Wednesday 20th January 2021

Relevant presentation in associated "3D Imaging and Applications" Electronic Imaging conference:

20:05: JIST-first: Application of photogrammetric 3D reconstruction to scanning electron microscopy: Considerations for volume analysis, William Rickard, Jéssica Fernanda Ramos Coelho, Joshua Hollick, Susannah Soon, and Andrew Woods, Curtin University (Australia) [3DIA-102]
manuscript



Thursday 21 January 2021

EI Plenary
Session Chair: Jonathan B. Phillips, Google Inc. (United States)
10:00 - 11:10


The Development of Integral Color Image Sensors and Cameras
speaker photograph

Kenneth A. Parulski,
Expert Consultant: Mobile Imaging (United States)

Over the last three decades, integral color image sensors have revolutionized all forms of color imaging. Billions of these sensors are used each year in a wide variety of products, including smart phones, webcams, digital cinema cameras, automobiles, and drones. Kodak Research Labs pioneered the development of color image sensors and single-sensor color cameras in the mid-1970s. A team led by Peter Dillon invented integral color sensors along with the image processing circuits needed to convert the color mosaic samples into a full color image. They developed processes to coat color mosaic filters during the wafer fabrication stage and invented the "Bayer" checkerboard pattern, which is widely used today. But the technology for fabricating color image sensors, and the algorithms used to process the mosaic color image data, has been continuously improving for almost 50 years. This talk describes early work by Kodak and other companies, as well as major technology advances and opportunities for the future.

Kenneth Parulski is an expert consultant to mobile imaging companies and leads the development of ISO standards for digital photography. He joined Kodak in 1980 after graduating from MIT and retired in 2012 as research fellow and chief scientist in Kodak's digital photography division. His work has been recognized with a Technical Emmy and other major awards. Parulski is a SMPTE fellow and an inventor on more than 225 US patents.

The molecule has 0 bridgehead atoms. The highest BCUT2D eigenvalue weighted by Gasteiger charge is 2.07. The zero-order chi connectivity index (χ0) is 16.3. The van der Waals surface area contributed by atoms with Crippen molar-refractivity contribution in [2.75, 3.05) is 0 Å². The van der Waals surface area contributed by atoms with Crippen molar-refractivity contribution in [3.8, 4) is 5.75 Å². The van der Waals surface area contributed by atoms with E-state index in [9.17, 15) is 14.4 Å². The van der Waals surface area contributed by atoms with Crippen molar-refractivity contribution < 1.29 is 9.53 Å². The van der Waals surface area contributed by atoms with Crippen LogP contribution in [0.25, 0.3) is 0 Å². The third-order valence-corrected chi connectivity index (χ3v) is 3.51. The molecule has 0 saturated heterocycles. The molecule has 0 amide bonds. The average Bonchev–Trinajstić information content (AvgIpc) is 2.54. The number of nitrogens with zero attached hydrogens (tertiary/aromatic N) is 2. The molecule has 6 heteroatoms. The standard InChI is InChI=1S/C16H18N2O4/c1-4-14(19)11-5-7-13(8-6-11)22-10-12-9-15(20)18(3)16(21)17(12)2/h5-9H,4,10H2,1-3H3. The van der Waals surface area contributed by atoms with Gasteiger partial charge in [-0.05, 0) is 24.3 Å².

Other Electronic Imaging Symposium events occurred across the day.

SESSION 7
Immersive Experiences
Moderator: Ian McDowall, Intuitive Surgical / Fakespace Labs (United States)
Session Chair: Margaret Dolinsky, Indiana University (United States)
Thu. 13:30 - 14:30 *

This session is jointly sponsored by: The Engineering Reality of Virtual Reality 2021, and Stereoscopic Displays and Applications XXXII.

13:30: Interdisciplinary immersive experiences within artistic research, social and cognitive sciences, Adnan Hadzi, University of Malta (Malta) [ERVR-167]
manuscript

14:10: Predicting VR discomfort, Vasilii Marshev, Jean-Louis de Bougrenet de la Tocnaye, and Vincent Nourrit, IMT Atlantique Bretagne-Pays de la Loire - Campus de Brest (France) [ERVR-168]
manuscript

Session Break 14:30 - 18:00

SESSION 8
VR and 3D Applications
Moderator: Margaret Dolinsky, Indiana University (United States)
Session Chair: Ian McDowall, Intuitive Surgical / Fakespace Labs (United States)
Thu. 18:15 - 19:15 *

This session is jointly sponsored by: The Engineering Reality of Virtual Reality 2021, and Stereoscopic Displays and Applications XXXII.

18:15: Situational awareness of COVID pandemic data using virtual reality, Sharad Sharma, Bowie State University (United States) [ERVR-177]
manuscript

18:35: Virtual reality instructional (VRI) module for training and patient safety, Sharad Sharma, Bowie State University (United States) [ERVR-178]
manuscript

18:55: Server-aided 3D DICOM viewer for mobile platforms, Menghe Zhang and Jürgen Schulze, University of California San Diego (United States) [ERVR-179]
manuscript

Monday 25 January 2021

EI Plenary
Session Chair: Jonathan B. Phillips, Google Inc. (United States)
10:00 - 11:10


Making Invisible Visible


speaker photograph Ramesh Raskar, 
Associate Professor, MIT Media Lab